• Lisa Edwards: Until a vaccine is developed, scientists continue to learn more about conserving seeds. Quality is key. Donnie explains how to maximize the long-term viability of seeds:
    • Donnie McPhee: Collecting and storing ash seed is very similar to almost all other seeds. First of all: junk in, junk out. You need to have high-quality, good seed. Once the seed is collected, it has to be cleaned and dried down. Ash seed stores very well if it's dried down to between five and seven percent moisture or below 0.5 ERH — and that's equilibrium relative to humidity; it's just basically the amount of moisture in the seed compared to the environment surrounding it. But if you dry it down, it can actually be stored at minus 20 degrees Celsius. And we have collections collected twenty five years ago that are still at 86 percent. When they were stored originally 25 years ago, they were 90 percent viable. So 90 percent of the seed germinated into healthy individuals. Well, twenty-five years later, 86 percent of those seeds are still viable and producing seeds. We have other species in storage for over 60 years that are doing the same. We didn't start collecting ash until twenty-five years ago. So we don't have data going farther back than that.
  • Lisa Edwards: Although ash trees appear to produce seeds every year, not all of those seeds are viable.
    • Donnie McPhee: Black and blue ash only produce viable seed every five to seven years, and that really tricks the public's eye. White ash is every five years; green ash is almost every year. But a lot of black ash or white ash, you'll look at a tree every year and they will have seeds and you'll think, “Oh, it's healthy seed.” But basically what happens is a female tree — and ash trees have male and female trees — a female tree will produce flowers. If they don't get pollinated by a male tree, they still form the seed but there's nothing in it. It's just an empty seed that was never pollinated. It looks very healthy up on the tree until all of a sudden, in mid August when the weather gets hot, everyone sees the seed going brown and they go, “Oh, they're ripening early.” But really there's nothing in them, and they fall off the tree. For black ash, it grows in a very harsh environment, a very swampy kind of wet. The reason it only produces seed every five to seven years is because it takes that long for it to gain the energy and the nutrients needed to produce viable healthy seed. A lot of resource goes into making seeds.
  • Lisa Edwards: Collecting seeds from a wide variety of trees is a good idea for many reasons. Genetic diversity is vitally important. There are different species of ash trees, and each of them is important for different reasons.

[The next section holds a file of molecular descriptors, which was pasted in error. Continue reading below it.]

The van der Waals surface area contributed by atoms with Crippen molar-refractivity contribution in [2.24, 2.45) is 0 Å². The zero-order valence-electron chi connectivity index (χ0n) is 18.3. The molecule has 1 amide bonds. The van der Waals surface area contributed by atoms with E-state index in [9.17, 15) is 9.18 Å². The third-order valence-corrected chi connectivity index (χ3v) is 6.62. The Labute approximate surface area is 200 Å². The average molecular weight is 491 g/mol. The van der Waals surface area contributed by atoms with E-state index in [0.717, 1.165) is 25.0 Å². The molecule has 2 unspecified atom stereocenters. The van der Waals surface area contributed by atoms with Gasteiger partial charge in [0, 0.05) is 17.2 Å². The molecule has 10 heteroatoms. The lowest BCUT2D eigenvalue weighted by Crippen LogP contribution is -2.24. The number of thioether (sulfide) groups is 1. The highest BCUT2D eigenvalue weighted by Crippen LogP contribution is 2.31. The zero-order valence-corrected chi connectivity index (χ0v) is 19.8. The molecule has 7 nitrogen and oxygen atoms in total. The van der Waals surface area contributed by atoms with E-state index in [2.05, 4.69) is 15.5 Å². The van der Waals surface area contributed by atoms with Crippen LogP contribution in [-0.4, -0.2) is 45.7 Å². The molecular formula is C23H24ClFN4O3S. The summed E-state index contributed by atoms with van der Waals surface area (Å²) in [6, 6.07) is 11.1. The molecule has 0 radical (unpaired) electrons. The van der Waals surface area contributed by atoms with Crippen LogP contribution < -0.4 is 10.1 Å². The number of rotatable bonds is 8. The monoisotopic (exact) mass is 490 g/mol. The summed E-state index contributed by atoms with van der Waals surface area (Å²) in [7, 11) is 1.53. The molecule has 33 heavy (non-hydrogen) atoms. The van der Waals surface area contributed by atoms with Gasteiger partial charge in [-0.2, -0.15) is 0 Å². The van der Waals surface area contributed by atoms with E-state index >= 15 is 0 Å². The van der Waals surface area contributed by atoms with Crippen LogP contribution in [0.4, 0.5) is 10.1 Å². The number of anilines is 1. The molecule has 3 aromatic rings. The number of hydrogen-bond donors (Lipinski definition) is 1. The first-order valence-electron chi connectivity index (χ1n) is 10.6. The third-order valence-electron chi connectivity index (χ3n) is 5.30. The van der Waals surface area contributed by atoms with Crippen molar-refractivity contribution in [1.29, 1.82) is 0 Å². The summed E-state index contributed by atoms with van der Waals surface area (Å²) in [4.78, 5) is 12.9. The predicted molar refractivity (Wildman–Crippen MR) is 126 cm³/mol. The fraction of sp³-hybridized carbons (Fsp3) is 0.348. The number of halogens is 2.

• Donnie McPhee: Most people have heard about black ash. It's very important to our First Nations communities, a lot of cultural significance. It's used in a lot of art, basket making and weaving, and different things like that. So everybody is very familiar with it. White ash, everyone is familiar with it because it's on your city street. That's what cities plant. All along the street. Green ash, not many people know about it because it exists on river banks and wet areas, but ecologically green ash is probably the most important because it's what's holding our river banks together, our floodplains together in many places. It's not as pretty a tree. It's very branchy, so cities don't like it. It's pretty messy again because it produces seed every year. You've got a tree dropping hundreds of thousands of seed on your city streets every year. It's a mess. So that's another reason why they don't like planting.
  • Lisa Edwards: If you’re interested, you can get involved and help conserve our ash trees. Donnie tells us how:
    • Donnie McPhee: The first thing that any willing collaborator can do is to become informed. Seed collecting is all about collecting from best situated trees from the best locations and at the right time. So junk in, junk out. For people just to go out and start collecting seed, that doesn't really help us out unless we know it's good quality. The first thing a person could do if they see ash trees in seed — and again, we only collect from natural sand, so not from city streets, not from city parks, not from your front lawn that someone planted. You have no idea where that seed came from. We want a natural population. But if they have that, what they want to do is go type in” National Tree Seed Centre of Canada.” They'll find our web page; there's a tab with ash conservation. If they hit, that they'll see — links that'll tell them how to identify ash trees and the different ash trees, where they're going to find them, when to collect seed, how to tell if the seed is a good quality. And if they do all this and the seed is good quality, if they can't make collections themselves, they can always contact us, and we'll do our best to coordinate with our collaborators and make sure someone gets out there to make those collections. There's also a map that was just produced today, an updated map that will highlight where the priority areas are in Canada for each species for collecting. So these are areas that we currently have nothing in our conservation collection for and we're really hoping to get them this year.
  • Lisa Edwards: To learn more about the emerald ash borer or the National Tree Seed Centre, check out the links in the episode description.
  • Don’t miss future episodes of Natural Elements or its sister podcast AskNRCan — subscribe to the Simply Science podcast channel.
  • And to learn more about the fascinating scientific work that we do at Natural Resources Canada, check out our Simply Science website for in-depth articles, and also our Simply Science YouTube channel to see our experts at work. You can find the links in the episode description as well.
  • Thank you, everyone, for listening! We’ll see you next month with a brand new episode.